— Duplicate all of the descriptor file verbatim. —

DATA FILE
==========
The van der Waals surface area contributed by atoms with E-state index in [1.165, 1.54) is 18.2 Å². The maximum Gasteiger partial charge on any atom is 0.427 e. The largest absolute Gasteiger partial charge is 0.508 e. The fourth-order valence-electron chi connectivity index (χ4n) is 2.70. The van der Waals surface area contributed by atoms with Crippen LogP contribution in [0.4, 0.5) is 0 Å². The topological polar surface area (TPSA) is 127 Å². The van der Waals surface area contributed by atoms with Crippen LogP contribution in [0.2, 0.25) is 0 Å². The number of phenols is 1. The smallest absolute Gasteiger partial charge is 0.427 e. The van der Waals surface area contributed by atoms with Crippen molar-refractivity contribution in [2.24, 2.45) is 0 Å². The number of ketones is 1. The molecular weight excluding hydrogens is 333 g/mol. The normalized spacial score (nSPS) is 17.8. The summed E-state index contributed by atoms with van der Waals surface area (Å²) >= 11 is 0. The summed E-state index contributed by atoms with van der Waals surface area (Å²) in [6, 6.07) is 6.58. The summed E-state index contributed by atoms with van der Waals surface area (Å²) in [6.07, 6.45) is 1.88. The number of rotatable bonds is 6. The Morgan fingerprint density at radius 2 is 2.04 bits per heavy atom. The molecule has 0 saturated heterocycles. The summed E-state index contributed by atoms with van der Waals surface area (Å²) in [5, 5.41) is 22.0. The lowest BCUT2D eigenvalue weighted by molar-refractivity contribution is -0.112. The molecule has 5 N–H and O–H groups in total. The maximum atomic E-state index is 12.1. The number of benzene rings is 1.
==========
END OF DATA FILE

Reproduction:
The van der Waals surface area contributed by atoms with E-state index in [1.165, 1.54) is 18.2 Å². The maximum Gasteiger partial charge on any atom is 0.427 e. The largest absolute Gasteiger partial charge is 0.508 e. The fourth-order valence-electron chi connectivity index (χ4n) is 2.70. The van der Waals surface area contributed by atoms with Crippen LogP contribution in [0.4, 0.5) is 0 Å². The topological polar surface area (TPSA) is 127 Å². The van der Waals surface area contributed by atoms with Crippen LogP contribution in [0.2, 0.25) is 0 Å². The number of phenols is 1. The smallest absolute Gasteiger partial charge is 0.427 e. The van der Waals surface area contributed by atoms with Crippen molar-refractivity contribution in [2.24, 2.45) is 0 Å². The number of ketones is 1. The molecular weight excluding hydrogens is 333 g/mol. The normalized spacial score (nSPS) is 17.8. The summed E-state index contributed by atoms with van der Waals surface area (Å²) >= 11 is 0. The summed E-state index contributed by atoms with van der Waals surface area (Å²) in [6, 6.07) is 6.58. The summed E-state index contributed by atoms with van der Waals surface area (Å²) in [6.07, 6.45) is 1.88. The number of rotatable bonds is 6. The Morgan fingerprint density at radius 2 is 2.04 bits per heavy atom. The molecule has 0 saturated heterocycles. The summed E-state index contributed by atoms with van der Waals surface area (Å²) in [5, 5.41) is 22.0. The lowest BCUT2D eigenvalue weighted by molar-refractivity contribution is -0.112. The molecule has 5 N–H and O–H groups in total. The maximum atomic E-state index is 12.1. The number of benzene rings is 1.